Uh, duh, you’re a toy from the movie.
Oh yeah, but so what? Shouldn’t kids be introduced to more than one point of view?
Well….
I mean, what’s the difference between this book and John Lennon’s “Imagine?” They’re just asking you to “imagine” a world without a religius-based authority.
Maybe, but “Imagine” is a positive song with an uplifting message about the potential of the human condition. “Dark Materials” is purely negative, suggesting that the we’re all pawns in a nihilistic game with bad guys controlling both sides. Plus, it’s a major league downer.
Yeah, I cried when Lyra and Will couldn’t be together anymore.
Me, too.
sniff sniff
Hey, did you ever figure out that bit about the trepanning?
Nope.
Me, neither.
But we rock!
Oh yeah, we are totally awesome! I mean we’re polar bears with armor who fight! Awesome!

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Golden Compass – Murder, he wrote?

Alright, folks, this is John Christopher Week, NOT Golden Compass week….

However, there’s been discussion in the comments of another post about what exactly happens at the end of Dark Materials.

Is the Authority really God or just and Angel? Does he die or is he murdered?

I say he’s God and he’s murdered. (Or at least a fatality in Lyra’s father’s war against him.)

Since no one else seems to agree with my interpretation, I’ll turn to Pullman himself to back me up.

Pullman: “My books are about killing God.” – as quoted in Wired Magazine’s Dec. 2007 article “Dark Material: Making a blockbuster about killing God is not as easy as pie”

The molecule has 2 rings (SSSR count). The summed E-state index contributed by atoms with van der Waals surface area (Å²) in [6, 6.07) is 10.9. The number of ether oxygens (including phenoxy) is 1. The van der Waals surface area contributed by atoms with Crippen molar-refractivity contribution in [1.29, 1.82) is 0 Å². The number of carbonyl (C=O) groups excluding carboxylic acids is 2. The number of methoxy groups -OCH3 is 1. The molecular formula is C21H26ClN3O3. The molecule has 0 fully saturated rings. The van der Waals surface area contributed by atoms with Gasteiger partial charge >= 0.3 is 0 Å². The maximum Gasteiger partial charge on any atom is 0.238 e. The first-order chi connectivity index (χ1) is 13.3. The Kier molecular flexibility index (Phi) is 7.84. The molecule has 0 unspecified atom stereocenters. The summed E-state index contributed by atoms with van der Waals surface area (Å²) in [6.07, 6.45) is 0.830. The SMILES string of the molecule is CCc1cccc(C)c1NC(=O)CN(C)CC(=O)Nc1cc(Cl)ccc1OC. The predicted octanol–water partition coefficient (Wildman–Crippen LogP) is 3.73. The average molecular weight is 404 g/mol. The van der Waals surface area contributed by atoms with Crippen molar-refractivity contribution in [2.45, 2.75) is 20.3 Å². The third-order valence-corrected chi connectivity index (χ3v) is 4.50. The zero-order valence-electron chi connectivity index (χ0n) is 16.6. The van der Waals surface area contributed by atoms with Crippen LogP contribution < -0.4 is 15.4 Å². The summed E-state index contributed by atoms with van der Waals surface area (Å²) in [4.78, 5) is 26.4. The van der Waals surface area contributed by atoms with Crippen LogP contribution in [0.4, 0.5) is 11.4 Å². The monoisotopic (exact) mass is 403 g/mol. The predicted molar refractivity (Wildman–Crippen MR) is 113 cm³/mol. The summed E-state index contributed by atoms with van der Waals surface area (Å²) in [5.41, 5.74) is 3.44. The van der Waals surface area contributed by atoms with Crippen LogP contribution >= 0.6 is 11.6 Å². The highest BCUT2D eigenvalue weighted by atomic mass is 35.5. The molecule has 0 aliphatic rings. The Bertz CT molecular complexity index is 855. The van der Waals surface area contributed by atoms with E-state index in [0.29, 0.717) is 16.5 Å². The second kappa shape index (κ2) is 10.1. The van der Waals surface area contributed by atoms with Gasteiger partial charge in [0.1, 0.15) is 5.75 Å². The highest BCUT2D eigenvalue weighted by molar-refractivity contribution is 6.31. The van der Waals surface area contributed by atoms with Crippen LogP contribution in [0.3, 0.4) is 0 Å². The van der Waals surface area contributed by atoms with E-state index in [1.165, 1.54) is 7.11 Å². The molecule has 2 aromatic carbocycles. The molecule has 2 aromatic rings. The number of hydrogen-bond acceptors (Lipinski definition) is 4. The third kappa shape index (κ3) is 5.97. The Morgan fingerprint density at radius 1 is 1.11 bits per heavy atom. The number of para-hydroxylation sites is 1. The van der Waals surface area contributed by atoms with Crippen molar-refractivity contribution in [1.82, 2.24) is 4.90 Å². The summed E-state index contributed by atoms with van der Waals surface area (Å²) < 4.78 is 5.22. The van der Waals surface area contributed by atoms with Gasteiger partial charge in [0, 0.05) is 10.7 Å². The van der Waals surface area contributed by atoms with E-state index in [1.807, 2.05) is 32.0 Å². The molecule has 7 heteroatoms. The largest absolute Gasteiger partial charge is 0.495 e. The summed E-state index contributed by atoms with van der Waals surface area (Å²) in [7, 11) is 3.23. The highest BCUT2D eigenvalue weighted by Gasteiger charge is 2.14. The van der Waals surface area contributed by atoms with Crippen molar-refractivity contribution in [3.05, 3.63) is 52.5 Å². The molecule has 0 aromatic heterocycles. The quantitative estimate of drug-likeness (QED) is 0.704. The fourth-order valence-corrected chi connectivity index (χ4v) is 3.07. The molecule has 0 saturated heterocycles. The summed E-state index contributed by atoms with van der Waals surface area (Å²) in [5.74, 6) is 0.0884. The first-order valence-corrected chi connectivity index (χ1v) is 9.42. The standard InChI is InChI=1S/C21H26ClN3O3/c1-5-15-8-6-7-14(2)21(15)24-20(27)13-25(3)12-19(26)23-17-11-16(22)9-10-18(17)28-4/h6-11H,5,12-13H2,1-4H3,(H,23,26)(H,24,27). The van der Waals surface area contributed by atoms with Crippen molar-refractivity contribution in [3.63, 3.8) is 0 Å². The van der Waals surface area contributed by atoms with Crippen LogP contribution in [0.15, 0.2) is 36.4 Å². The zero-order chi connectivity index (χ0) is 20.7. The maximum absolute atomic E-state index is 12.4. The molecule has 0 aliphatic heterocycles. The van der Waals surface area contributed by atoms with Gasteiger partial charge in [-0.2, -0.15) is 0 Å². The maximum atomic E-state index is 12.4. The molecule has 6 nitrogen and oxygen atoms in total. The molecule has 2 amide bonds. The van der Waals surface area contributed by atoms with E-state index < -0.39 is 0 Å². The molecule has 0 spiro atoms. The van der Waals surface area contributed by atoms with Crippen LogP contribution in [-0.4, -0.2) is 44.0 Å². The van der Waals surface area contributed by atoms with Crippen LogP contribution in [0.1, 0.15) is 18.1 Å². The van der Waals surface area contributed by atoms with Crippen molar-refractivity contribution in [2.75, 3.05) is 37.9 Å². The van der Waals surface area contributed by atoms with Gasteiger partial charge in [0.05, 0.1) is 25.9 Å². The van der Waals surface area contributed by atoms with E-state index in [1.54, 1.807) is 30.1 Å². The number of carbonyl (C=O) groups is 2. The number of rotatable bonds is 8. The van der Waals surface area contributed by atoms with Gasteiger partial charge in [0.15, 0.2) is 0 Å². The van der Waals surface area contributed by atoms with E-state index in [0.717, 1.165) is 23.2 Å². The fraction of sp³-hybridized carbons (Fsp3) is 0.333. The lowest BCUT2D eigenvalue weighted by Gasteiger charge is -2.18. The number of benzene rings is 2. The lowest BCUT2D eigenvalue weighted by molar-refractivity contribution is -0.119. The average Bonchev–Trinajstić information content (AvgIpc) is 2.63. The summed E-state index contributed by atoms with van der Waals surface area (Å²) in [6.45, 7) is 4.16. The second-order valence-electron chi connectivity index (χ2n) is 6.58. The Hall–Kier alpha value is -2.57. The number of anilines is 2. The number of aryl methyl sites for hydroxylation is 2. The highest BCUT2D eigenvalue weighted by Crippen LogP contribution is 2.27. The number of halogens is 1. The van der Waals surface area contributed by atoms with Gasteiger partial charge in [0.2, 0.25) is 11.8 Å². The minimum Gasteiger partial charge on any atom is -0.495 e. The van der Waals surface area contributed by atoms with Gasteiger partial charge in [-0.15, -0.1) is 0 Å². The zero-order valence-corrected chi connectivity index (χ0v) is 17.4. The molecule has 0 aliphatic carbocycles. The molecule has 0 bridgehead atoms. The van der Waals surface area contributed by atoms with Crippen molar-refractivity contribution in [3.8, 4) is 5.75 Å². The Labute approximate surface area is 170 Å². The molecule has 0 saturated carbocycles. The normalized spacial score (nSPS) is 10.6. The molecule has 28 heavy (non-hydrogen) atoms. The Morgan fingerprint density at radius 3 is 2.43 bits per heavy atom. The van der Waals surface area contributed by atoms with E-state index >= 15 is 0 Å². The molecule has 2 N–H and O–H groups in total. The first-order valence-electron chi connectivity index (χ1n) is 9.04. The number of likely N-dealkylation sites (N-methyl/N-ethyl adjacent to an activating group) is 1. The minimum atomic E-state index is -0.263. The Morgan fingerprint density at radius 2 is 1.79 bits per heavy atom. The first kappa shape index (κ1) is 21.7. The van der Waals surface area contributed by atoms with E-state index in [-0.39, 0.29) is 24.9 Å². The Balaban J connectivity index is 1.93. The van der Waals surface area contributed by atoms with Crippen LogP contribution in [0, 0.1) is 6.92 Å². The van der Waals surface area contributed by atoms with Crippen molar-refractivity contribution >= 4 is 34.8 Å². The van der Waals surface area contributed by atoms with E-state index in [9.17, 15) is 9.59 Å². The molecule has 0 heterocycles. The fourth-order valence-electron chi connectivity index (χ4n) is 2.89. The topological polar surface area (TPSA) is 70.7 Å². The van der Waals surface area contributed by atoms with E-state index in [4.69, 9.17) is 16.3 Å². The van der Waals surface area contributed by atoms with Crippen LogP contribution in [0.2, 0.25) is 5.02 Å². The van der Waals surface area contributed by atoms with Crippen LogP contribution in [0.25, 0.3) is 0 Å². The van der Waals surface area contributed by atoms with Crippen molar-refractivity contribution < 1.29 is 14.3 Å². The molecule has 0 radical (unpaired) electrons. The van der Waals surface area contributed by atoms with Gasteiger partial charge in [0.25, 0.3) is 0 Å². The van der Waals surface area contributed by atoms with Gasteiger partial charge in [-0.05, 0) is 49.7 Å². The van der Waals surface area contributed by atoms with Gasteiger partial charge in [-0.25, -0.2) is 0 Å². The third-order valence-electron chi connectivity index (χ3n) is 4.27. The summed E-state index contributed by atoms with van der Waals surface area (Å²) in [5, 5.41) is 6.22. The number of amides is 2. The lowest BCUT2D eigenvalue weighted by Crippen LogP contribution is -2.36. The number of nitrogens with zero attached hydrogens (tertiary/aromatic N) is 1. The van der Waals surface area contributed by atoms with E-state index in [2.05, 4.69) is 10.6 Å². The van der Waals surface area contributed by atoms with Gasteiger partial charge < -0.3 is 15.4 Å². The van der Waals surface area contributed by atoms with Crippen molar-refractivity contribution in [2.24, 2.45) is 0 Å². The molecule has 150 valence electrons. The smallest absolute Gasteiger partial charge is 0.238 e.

By the way, the article goes on to say that the director is making the Magisterium “a vaguer entity, as much political as religious…”

I’m betting this means God doesn’t die onscreen in the movie. Perhaps this could be like the African Queen, where a Hollywood ending grealty improved on the author’s original ending.

John Christopher Week

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At long last! It’s time to get started on John Christopher Week!I’ve been awfully excited about it — as you can tell from the banner I spent ages nitpicking over. (Yes, that’s me being abducted by the Tripod.)

Now I’m no expert on John Christopher, but I’ve read a lot of his books (both those for kids and those for adults) over the last 25 years and I’m mostly planning to share my excitement — and a few hairbrained ideas — with you.

If you don’t care to read farther, let me just leave you with this thought … these books are getting old, but they deserve to remain in print and on library shelves. They deserve librarians who can put them in the hands of bright kids. And they deserve to be read.

If you’ve never read one, “The White Mountains” is a great place to start.

That‘s where I got started, way back in the sixth grade…

We used to watch these programs in English class where someone would narrate a book excerpt while an illustrator drew a picture to go with it. You’d watch him drawing while you heard the story. No dramatizations or animations. (Anybody remember what this was?)

At the end of the show about the “The White Mountains” show there seemed to be a general consensus among the boys of the class that we should run to the library to try to be the first one to grab the book. Or perhaps I just assumed there would be.

Anyway, I’m not sure who got it. It wasn’t me.

But eventually, I found it back on the shelf and read it. It blew me away, of course. And the sequels were each fantastic, too. What a combination of a  great action story and a big idea served up so a kid can understand it.

As I read more Christopher books, that’s what I found again and again–  big ideas and great stories.

And there was something else, too, complicated relationships between the main characters. Perhaps it’s these that make the books so good. Actual substance under the action.

Well, that’s what we’re here to talk about this week — all three of these things and I hope to find other Christopher fans out there who will join in. Tune in tomorrow…..